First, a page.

- The Washington Times - Monday, June 20, 2016

Federal regulators have greenlighted the first human trial of a vaccine for Zika virus, a pair of pharmaceutical companies said Monday, though a fully approved shot against the mosquito-borne disease could still be more than a year away.

Inovio Pharmaceuticals and GeneOne Life Sciences said they have 40 healthy participants lined up for doses of its DNA-based vaccine, which produced robust antibodies against Zika during animal testing.

“We are proud to have attained the approval to initiate the first Zika vaccine study in human volunteers,” Inovio President and CEO J. Joseph Kim said, noting 58 countries were experiencing local transmission as of May. “The incidences of viral infection and medical conditions caused by the virus are expanding, not contracting.”

Multiple entities are pursuing a vaccine for Zika, which is causing birth defects in infants born to infected mothers in Latin America, though any product must go through a series of trials and regulatory approvals before it is widely distributed.

Dr. Anthony Fauci, head of infectious diseases at the National Institutes of Health, has said a finished vaccine might not be available until early 2018.



President Obama has requested $1.9 billion in emergency spending to speed the pursuit of a vaccine and better diagnostic test for Zika, while bolstering local mosquito control efforts.

Instead, congressional negotiators are reconciling a House plan that takes $622 million from the lingering fight against Ebola in West Africa and other health accounts to fight Zika with a Senate plan that posts $1.1 billion without paying for it with cuts elsewhere in the federal budget.

Negotiators appeared close to a deal on funding levels last week, but remain stuck on how — or even whether — to offset the money or tack the expense onto the deficit so that taxpayers foot the bill later on.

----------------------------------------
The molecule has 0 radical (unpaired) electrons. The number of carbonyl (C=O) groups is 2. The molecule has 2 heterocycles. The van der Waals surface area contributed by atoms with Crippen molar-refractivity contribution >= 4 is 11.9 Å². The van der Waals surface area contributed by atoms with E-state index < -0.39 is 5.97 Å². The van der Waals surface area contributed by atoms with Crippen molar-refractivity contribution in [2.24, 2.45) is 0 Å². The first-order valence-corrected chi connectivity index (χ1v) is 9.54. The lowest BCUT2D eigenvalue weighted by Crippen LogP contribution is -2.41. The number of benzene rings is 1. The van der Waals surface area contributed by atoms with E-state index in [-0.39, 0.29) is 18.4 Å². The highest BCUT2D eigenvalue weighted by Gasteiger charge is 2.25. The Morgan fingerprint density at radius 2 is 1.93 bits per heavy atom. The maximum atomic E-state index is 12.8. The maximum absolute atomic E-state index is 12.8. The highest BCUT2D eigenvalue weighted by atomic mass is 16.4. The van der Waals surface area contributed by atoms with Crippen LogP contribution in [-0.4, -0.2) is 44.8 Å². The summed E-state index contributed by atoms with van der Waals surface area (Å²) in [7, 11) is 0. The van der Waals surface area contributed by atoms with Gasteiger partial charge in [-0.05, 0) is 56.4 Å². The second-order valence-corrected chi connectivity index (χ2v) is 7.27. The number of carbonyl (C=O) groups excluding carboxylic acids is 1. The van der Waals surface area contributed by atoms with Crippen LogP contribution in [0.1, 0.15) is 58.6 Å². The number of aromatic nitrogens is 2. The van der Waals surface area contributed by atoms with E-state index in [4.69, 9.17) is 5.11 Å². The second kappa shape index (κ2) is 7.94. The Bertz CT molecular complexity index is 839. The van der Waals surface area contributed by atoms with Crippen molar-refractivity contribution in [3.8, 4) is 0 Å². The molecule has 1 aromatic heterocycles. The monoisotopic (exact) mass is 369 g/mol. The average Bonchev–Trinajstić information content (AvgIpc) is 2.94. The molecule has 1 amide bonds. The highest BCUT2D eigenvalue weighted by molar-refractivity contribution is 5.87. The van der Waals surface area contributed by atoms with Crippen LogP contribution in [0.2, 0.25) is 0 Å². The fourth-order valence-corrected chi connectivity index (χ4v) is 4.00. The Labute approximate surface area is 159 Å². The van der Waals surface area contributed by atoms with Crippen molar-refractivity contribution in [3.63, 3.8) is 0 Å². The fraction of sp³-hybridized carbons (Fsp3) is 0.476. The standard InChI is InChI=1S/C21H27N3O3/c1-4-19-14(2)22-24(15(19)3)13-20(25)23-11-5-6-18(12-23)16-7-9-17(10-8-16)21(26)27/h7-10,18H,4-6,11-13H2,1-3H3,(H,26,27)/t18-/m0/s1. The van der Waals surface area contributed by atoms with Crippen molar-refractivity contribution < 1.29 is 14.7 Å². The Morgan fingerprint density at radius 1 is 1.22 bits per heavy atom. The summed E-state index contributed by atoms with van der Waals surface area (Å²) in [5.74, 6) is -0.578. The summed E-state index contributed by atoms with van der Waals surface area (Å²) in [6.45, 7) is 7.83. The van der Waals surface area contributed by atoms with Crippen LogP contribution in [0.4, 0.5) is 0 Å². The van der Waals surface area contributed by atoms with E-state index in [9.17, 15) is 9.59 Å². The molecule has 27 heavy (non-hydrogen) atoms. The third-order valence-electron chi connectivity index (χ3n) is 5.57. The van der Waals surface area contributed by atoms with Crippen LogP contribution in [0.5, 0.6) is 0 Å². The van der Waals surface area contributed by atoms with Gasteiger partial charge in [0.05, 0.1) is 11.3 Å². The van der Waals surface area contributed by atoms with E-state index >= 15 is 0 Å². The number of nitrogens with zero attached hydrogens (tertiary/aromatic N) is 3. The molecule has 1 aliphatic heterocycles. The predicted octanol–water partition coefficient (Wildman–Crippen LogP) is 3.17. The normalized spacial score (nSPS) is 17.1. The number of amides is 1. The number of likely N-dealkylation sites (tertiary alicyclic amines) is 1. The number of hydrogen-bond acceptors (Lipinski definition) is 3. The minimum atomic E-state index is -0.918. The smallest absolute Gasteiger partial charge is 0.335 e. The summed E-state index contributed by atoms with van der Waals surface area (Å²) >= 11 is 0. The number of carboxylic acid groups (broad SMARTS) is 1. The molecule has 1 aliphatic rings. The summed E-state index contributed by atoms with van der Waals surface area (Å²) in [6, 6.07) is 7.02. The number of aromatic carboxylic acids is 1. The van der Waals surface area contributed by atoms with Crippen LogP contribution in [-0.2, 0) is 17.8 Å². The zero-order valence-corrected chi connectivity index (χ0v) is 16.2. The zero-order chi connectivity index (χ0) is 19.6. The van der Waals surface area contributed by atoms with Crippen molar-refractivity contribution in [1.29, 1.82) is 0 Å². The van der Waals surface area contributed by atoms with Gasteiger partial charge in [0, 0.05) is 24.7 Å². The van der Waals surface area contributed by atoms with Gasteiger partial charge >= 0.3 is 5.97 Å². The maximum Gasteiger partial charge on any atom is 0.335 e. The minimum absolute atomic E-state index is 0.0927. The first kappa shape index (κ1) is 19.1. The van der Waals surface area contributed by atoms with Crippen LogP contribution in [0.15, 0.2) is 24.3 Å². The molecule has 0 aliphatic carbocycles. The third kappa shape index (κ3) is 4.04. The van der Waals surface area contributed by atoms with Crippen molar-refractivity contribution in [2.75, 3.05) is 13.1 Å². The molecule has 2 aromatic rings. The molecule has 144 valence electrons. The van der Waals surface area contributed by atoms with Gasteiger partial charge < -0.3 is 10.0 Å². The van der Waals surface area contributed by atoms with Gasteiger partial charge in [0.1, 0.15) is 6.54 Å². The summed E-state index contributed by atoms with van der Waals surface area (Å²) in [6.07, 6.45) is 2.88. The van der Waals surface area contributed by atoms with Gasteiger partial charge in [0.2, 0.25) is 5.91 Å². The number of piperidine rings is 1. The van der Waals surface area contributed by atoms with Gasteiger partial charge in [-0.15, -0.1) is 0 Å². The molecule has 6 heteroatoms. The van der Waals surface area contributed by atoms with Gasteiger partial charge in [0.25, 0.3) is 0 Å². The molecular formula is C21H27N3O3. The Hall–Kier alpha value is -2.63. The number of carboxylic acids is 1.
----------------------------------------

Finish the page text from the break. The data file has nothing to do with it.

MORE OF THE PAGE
The administration told Congress to work faster Monday, saying local entities will need a fiscal boost to adequately defend against the disease.

“While federal, state and local leaders have been hard at work, congressional Republicans continue to drag their feet. This is a public health emergency, and Congress needs to stop playing politics with the health and safety of the American people,” White House press secretary Josh Earnest said.

The Centers for Disease Control has recorded more than 750 travel-related cases of Zika in the 50 states and the District, a handful of them through sexual transmission, though experts say the virus could puncture the mainland further once summer ramps up.

Florida is particularly vulnerable to local transmission, because its hot and wet climate offers a hospitable environment to Aedes mosquitos that carry Zika.

Rep. Vern Buchanan, Florida Republican, said Congress will be abdicating its core responsibility to the American people — public safety — if it breaks for a weeklong recess Friday without authorizing funds to combat Zika.

“Today is the first day of summer, which means mosquito season is here, and that means the Zika virus is here,” Mr. Buchanan said. “People’s lives are at stake — the time for inaction is over.”

Mr. Buchanan and Sen. Marco Rubio, Florida Republican, both support Mr. Obama’s request for nearly $2 billion in emergency spending for Zika.

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